Various Count Functions in Excel

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Various Count Functions in Excel
Choose from a number of functions to count data occurrences. (Calculating payments image by Christopher Meder from Fotolia.com)

Microsoft Excel supports a wide variety of functions that let you count the number of occurrences of different kinds of data in your spreadsheets. These abilities range from the basic (count the number of cells that are not blank) to the more complex (count the number of cells that simultaneously match multiple conditions). Knowing which function best fits a particular situation will help you get the most out of your Excel experience.

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Numerical cells

The COUNT function computes the number of cells in a range that contain numbers or dates. The formula excludes blank cells and cells that contain non-numerical values, such as text, from the count.

This function takes one or more ranges as arguments. For example, COUNT(A1:A10, B1:B10) will return the number of numerical cells in columns A and B of the first ten rows.

Any Non-Blank Cells

The COUNTA function computes the number of cells in a range that contain any data, not just those that are numerical. Cells that are flagged as containing errors will also be included, but blank cells will not.

Like the COUNT function, COUNTA takes one or more ranges as arguments. For example, COUNTA(A1:A10, B1:B10) will return the number of non-blank cells in columns A and B of the first ten rows.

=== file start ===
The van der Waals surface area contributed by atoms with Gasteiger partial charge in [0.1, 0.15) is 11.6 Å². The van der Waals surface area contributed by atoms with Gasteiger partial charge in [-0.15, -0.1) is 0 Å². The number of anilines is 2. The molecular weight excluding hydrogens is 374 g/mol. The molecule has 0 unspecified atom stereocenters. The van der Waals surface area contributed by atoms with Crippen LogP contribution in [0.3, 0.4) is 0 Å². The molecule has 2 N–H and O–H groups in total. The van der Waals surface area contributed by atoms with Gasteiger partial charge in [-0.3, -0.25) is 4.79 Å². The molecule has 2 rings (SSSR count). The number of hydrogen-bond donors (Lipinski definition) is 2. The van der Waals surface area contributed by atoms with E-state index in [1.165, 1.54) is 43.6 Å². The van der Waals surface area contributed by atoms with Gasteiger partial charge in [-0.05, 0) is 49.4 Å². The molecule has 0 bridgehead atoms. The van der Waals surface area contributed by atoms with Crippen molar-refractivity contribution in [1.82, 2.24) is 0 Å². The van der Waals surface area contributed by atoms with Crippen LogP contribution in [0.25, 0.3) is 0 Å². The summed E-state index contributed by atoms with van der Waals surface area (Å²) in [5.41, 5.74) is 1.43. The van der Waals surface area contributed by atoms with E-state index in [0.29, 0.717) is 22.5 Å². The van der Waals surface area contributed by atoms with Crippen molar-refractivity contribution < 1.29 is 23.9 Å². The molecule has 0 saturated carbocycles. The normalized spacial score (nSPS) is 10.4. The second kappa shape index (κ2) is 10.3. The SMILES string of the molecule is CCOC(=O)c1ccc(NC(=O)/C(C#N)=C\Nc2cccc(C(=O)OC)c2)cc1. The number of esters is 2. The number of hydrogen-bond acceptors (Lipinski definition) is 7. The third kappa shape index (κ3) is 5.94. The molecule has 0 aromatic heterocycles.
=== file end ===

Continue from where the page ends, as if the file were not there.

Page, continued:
Blank Cells

The COUNTBLANK function returns the number of cells in a range that are either blank or contain a formula that returns empty text (represented by empty quotes, "") when evaluated. The cell must truly be blank; COUNTBLANK will not include cells containing zeroes.

Like COUNT and COUNTA, COUNTBLANK takes one or more ranges as arguments.

Cells that Satisfy a Condition

If you want to count only those cells that satisfy a certain condition, use the COUNTIF function. This function takes a single range as its first argument and a condition as its second, and returns the number of cells in that range that match the condition.

You can write the condition passed to COUNTIF in a few different ways. The first way is to write a value that you want to match. For example, COUNTIF(A1:A10, "Chicago") counts the number of cells in rows 1 through 10 and column A that contain only the text "Chicago." To count the number of cells in a range that equal another value in the spreadsheet, reference another cell in the table. COUNTIF(A1:A10, B20) counts the number of cells in column A of the first ten rows that are equal to the value in column B, row 20. COUNTIF can also handle comparison expressions. Write a comparison expression in quotes: COUNTIF(A1:A10, ">=10") counts the number of cells in column A of the first ten rows that are greater than or equal to 10.

Cells that Satisfy Multiple Conditions

Since the release of Excel 2007 for Windows and Excel 2008 for Mac OS X, Excel includes the COUNTIFS function, which is a version of COUNTIF that takes multiple ranges and conditions and returns the number of times that cells in the ranges satisfy all of the conditions.

All of the ranges passed to COUNTIFS must have the same number of cells, and you can pass the same range multiple times if you wish. The conditions use the same format as COUNTIF: a value, a cell reference, or a comparison.

This function checks each cell in each range with the condition that follows it, and adds one to the count if all of the conditions hold. For example, COUNTIFS(A1:A10, "Chicago", B1:B10, ">=10") checks that A1 is "Chicago" and B1 is at least 10, then checks that A2 is "Chicago" and B2 is at least 10, and so on.

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